There is nothing trivial about knowing the intricacies of Women's Olympic Saber or being able to surmise that the average adult should have 32 teeth, not 32 children. TV Show King, one of the first games released on the WiiWare service, is one of the few games on the system in which trivia buffs can strut their stuff. There are a few tweaks to the classic answer/question dynamic that unfortunately reward luck over knowledge, but the few bad design choices are largely overshadowed by all the good here. Great presentation, a wide array of questions, and even full Mii support make this one of the best options for some family competition.
TV Show King mimics the basic formula of primetime gameshows quite faithfully. There's a smarmy host who would not be allowed outside in decent society, a shapely female co-host who never opens her mouth, four contestants who wildly overreact to every question, and even a rockin' DJ bringing us back from breaks. What it doesn't have is a buzzer for players to ring in with. Everyone scrambles to answer the questions at the same time, which means that knowledge is not always necessary to score points. If one of your friends is well-versed in 17th-century Portuguese history, you can piggyback on his or her answers. More points are awarded to those who answer quickest, but this serves as one of many features that level the playing field.
Unfortunately, not all such features are as benign as answer stealing. In later rounds, the multiple-choice answers that should be clearly visible become hidden. Sometimes you'll have to use a looking glass to see what each answer is, and at other times you'll have to manually scratch away a protective shell like it's a lottery ticket. These are incredibly annoying inclusions that hinder not only the flow of the contest, but also the fun. The whole point of trivia is to have the answers on display for everyone to see so everyone has an equal chance to guess correctly. Making people race to reveal each choice rewards those with a deft hand rather than mind.
Worse still is the cursed wheel of chance. At the end of every round, you have the option to spin a wheel that will either grant you even more money or mercilessly take your hard-earned coin away. You can try to ignore the wheel, but if one player chooses to use it, then the rest of you are left with little choice but to follow suit. A forced system of "doomed if you do, doomed if you don't" is never fun in a game of erudition. If you play with four people and everyone decides to test their luck, the well-paced flow of nonstop trivia questions runs into a brick wall of boredom, since spinning the wheel takes far too long. Losing in the final round even though you dominated in pure, trivial knowledge is one hurdle that life should never toss at you.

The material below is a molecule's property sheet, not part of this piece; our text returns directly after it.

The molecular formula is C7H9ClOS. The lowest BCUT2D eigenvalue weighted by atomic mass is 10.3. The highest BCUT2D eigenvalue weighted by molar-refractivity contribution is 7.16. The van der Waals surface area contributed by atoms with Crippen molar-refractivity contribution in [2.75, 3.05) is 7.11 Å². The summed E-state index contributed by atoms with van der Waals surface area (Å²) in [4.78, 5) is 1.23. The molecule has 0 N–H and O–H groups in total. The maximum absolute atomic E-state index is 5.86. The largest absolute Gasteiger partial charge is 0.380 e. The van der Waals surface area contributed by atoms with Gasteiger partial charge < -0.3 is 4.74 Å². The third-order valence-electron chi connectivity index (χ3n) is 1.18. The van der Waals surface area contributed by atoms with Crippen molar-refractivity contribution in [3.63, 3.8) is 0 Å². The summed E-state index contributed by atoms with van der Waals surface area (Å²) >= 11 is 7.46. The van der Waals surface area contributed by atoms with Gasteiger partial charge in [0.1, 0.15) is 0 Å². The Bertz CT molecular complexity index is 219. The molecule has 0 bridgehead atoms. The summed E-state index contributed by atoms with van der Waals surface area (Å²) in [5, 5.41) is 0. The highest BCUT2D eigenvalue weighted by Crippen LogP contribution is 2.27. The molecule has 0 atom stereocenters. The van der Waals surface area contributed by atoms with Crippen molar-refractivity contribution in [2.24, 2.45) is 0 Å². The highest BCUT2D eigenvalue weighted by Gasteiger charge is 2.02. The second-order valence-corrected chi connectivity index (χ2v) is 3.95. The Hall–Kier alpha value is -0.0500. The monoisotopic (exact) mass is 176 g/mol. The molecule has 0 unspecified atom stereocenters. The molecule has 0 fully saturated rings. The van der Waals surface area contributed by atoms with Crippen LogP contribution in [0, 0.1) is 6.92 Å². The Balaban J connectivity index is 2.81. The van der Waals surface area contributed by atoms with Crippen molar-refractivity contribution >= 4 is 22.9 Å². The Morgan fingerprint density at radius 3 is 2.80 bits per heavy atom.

If you can ignore those regrettable gripes, the rest of the game is quite satisfying. TV Show King has lots and lots of questions. It took many hours of nonstop trivia slinging before the first smattering of repeats finally surfaced. The questions are not just plentiful but also quite good. You have three different skill levels to choose from, and some are real head-scratchers. With everything from pop-music divas to geometric theories covered, there are questions for just about everyone. But it goes even deeper than that. This game is funny. In one question about Will Smith blockbusters, an unknown Spike Jones mockumentary is listed among the expected answers; in another, TV Show King gives players the option to classify The Coliseum as a "single-family home."
TV Show King also has Miis that run the gamut of facial expressions, going one step further than even Wii Sports. Some of your parts will be swapped out whenever exaggerated emotions need to be on full display. From looking utterly furious when the dastardly wheel foils their chances at victory, to being the embodiment of happiness when they stand atop the first-place pedestal, the personality injected by these mood-altering Miis adds a lot to the experience. There is nothing quite like seeing your friend dealt a devastating fate at the wheel, and seeing his real face bear the same look of abject fury as his little Mii, right down to the tick forming under his right eye.
It's a shame that TV Show King has those baffling scratch-off rounds and the sadistic wheel, because the rest of the package is surprisingly well put together. For only 1000 Wii Points ($10), this is a bargain for everyone looking to prove their worldly worth in the field of trivia. This is instantly one of the better party games on the system and, because there are so many questions, it's likely that you'll be coming back again and again.